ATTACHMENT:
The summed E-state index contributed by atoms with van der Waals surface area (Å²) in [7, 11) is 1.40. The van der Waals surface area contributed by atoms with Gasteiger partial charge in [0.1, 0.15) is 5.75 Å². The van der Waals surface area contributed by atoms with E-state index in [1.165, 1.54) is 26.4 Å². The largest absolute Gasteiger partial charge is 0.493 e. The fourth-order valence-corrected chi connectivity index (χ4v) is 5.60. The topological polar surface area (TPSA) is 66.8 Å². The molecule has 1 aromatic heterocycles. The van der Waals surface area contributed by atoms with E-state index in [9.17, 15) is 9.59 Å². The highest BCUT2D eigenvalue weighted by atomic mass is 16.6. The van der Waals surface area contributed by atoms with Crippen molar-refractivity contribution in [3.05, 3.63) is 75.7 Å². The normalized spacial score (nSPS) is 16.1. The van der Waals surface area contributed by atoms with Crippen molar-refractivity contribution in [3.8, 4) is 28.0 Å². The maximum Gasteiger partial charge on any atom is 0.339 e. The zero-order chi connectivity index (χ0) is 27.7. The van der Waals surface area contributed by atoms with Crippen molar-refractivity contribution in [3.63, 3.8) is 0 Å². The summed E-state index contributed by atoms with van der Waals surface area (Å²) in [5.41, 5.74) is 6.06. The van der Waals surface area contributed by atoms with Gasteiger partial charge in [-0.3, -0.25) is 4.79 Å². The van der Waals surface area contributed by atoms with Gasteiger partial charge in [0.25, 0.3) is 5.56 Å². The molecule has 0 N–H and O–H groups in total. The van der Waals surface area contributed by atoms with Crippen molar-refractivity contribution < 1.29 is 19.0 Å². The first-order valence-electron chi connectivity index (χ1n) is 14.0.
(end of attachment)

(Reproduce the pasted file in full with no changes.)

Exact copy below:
The summed E-state index contributed by atoms with van der Waals surface area (Å²) in [7, 11) is 1.40. The van der Waals surface area contributed by atoms with Gasteiger partial charge in [0.1, 0.15) is 5.75 Å². The van der Waals surface area contributed by atoms with E-state index in [1.165, 1.54) is 26.4 Å². The largest absolute Gasteiger partial charge is 0.493 e. The fourth-order valence-corrected chi connectivity index (χ4v) is 5.60. The topological polar surface area (TPSA) is 66.8 Å². The molecule has 1 aromatic heterocycles. The van der Waals surface area contributed by atoms with E-state index in [9.17, 15) is 9.59 Å². The highest BCUT2D eigenvalue weighted by atomic mass is 16.6. The van der Waals surface area contributed by atoms with Crippen molar-refractivity contribution in [3.05, 3.63) is 75.7 Å². The normalized spacial score (nSPS) is 16.1. The van der Waals surface area contributed by atoms with Crippen molar-refractivity contribution in [3.8, 4) is 28.0 Å². The maximum Gasteiger partial charge on any atom is 0.339 e. The zero-order chi connectivity index (χ0) is 27.7. The van der Waals surface area contributed by atoms with Crippen molar-refractivity contribution in [3.63, 3.8) is 0 Å². The summed E-state index contributed by atoms with van der Waals surface area (Å²) in [5.41, 5.74) is 6.06. The van der Waals surface area contributed by atoms with Gasteiger partial charge in [-0.3, -0.25) is 4.79 Å². The van der Waals surface area contributed by atoms with Gasteiger partial charge in [0.25, 0.3) is 5.56 Å². The molecule has 0 N–H and O–H groups in total. The van der Waals surface area contributed by atoms with Crippen molar-refractivity contribution < 1.29 is 19.0 Å². The first-order valence-electron chi connectivity index (χ1n) is 14.0.